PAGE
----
Patient Stories

Back to School…With Two New Knees

Back to School…With Two New Knees

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Busy Principal Is Back in Action

School Principal Tonya Forbes has to keep up.

The 56-year-old administrator at Holy Angels Catholic School, Aurora, Illinois, oversees hundreds of students every day in a busy two-story building on the city’s west side. But after nine years of fighting degenerating knees, she knew she needed help. She could hardly stand, let alone mingle and relate with busy students, ranging in age from preschool through eighth grade.

“I got to the point where I couldn’t put it off any longer,” says Tonya. “I could barely walk. By the end of the day, I would be in tears.”

The first step was a partial knee replacement of Tonya’ left knee. A partial knee replacement selectively targets only the damaged parts of the knee, and preserves the healthy bone and ligaments surrounding it. Because less tissue is removed, patients may have a quicker recovery.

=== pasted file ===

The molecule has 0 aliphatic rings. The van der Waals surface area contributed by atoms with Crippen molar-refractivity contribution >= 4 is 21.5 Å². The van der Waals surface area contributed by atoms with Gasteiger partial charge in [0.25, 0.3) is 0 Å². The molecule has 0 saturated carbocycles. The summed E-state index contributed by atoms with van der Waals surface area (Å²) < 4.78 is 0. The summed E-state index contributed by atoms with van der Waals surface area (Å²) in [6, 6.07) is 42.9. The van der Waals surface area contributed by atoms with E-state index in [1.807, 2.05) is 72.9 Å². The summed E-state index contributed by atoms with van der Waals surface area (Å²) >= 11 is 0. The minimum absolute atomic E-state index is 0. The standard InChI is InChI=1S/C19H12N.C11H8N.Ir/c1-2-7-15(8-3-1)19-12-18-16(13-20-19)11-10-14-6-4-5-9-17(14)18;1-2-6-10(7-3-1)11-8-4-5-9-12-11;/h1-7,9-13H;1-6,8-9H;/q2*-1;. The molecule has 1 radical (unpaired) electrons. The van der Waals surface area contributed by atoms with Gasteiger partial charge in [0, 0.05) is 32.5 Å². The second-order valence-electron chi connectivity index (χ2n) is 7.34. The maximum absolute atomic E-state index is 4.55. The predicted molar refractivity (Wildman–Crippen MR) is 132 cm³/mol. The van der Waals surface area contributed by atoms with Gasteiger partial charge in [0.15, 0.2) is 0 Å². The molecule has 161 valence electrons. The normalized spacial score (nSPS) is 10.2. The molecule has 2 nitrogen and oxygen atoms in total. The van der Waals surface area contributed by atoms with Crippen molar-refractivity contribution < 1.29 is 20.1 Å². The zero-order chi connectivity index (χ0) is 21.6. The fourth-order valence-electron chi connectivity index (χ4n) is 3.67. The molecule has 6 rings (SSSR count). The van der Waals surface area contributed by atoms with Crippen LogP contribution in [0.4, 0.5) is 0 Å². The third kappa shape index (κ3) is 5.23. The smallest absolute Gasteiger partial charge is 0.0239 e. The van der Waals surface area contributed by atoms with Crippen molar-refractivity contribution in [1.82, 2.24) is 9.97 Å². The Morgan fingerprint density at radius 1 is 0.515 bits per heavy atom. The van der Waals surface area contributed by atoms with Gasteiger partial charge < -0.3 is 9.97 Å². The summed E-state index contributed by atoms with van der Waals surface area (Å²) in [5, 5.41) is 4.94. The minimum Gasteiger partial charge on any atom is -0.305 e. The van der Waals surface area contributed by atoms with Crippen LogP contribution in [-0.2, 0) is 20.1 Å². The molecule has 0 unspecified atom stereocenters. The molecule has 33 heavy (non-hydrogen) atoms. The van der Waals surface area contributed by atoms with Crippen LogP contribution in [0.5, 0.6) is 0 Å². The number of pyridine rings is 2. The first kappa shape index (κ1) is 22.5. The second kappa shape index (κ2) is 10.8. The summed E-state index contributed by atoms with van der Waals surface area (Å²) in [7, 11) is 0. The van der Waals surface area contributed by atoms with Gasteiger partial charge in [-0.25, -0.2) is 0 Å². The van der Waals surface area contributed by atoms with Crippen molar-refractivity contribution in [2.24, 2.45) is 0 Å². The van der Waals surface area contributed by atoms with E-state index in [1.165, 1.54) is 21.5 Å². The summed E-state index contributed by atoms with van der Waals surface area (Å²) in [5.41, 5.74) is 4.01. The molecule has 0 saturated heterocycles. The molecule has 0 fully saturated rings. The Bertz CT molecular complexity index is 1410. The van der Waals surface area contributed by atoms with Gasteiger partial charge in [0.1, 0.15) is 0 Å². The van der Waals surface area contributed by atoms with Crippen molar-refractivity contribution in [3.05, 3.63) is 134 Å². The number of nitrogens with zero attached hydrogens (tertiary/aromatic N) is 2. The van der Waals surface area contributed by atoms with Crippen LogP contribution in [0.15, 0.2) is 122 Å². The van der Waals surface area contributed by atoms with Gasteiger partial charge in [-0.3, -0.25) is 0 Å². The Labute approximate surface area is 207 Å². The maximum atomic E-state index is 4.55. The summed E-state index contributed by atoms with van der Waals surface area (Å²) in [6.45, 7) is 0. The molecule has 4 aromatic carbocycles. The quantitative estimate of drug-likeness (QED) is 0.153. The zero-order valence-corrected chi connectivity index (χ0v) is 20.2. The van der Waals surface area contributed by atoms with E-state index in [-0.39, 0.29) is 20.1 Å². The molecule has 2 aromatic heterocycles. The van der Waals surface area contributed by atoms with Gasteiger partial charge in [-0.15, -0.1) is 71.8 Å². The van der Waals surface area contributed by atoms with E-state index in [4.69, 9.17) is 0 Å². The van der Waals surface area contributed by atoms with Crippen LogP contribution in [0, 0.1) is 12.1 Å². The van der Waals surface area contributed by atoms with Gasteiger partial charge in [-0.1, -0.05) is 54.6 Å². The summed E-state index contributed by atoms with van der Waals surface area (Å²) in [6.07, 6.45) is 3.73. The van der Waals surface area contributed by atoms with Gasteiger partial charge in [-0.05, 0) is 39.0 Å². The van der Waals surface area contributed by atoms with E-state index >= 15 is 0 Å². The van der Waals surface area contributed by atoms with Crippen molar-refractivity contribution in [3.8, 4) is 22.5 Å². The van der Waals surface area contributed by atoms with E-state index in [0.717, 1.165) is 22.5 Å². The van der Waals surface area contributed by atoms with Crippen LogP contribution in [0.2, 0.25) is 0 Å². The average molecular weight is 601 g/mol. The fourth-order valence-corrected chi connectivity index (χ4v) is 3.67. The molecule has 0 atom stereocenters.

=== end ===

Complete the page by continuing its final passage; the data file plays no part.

Tonya received care from William R. Sterba, MD, orthopaedic surgeon for Northwestern Medicine Orthopaedics, who deployed a high-tech robotic system called MakoTM Robotic-Arm Assisted Surgery.

The system allows the surgeon to image the knee with a CT scan, develop a 3D virtual model and then load the model into the system to create a personalized pre-operative plan. The surgeon then guides the robotic arm during surgery to execute the plan, improving joint alignment and creating a custom-fit implant.

“With this technology, we can execute the surgery exactly as planned, ensuring more accurate placement and alignment of the implant,” says Dr. Sterba. “By balancing the knee properly, we can improve longevity of the implant and prevent damage to healthy areas.”

Tonya returned home the same day of surgery and immediately began physical therapy. Within two weeks, she had regained the same 120 degrees of motion that typically takes patients eight weeks or longer to achieve.

Six months after surgery on her left knee, Tonya underwent a total knee replacement for her troublesome right knee. The results have given her a new level of gratitude for the wonders of human mobility.

“It’s the simple things you take for granted, such as just getting up off the floor or getting out of a bathtub,” says Tonya. “I forgot how wonderful it is to take a stroll around the block with my children.”

Tonya expects her new knees to last a long time, and Dr. Sterba agrees that is the ultimate goal.

“With the Mako system, we can make adjustments within a tenth of a millimeter,” he explains. “With that extraordinary accuracy, we expect improved outcomes for patients.”

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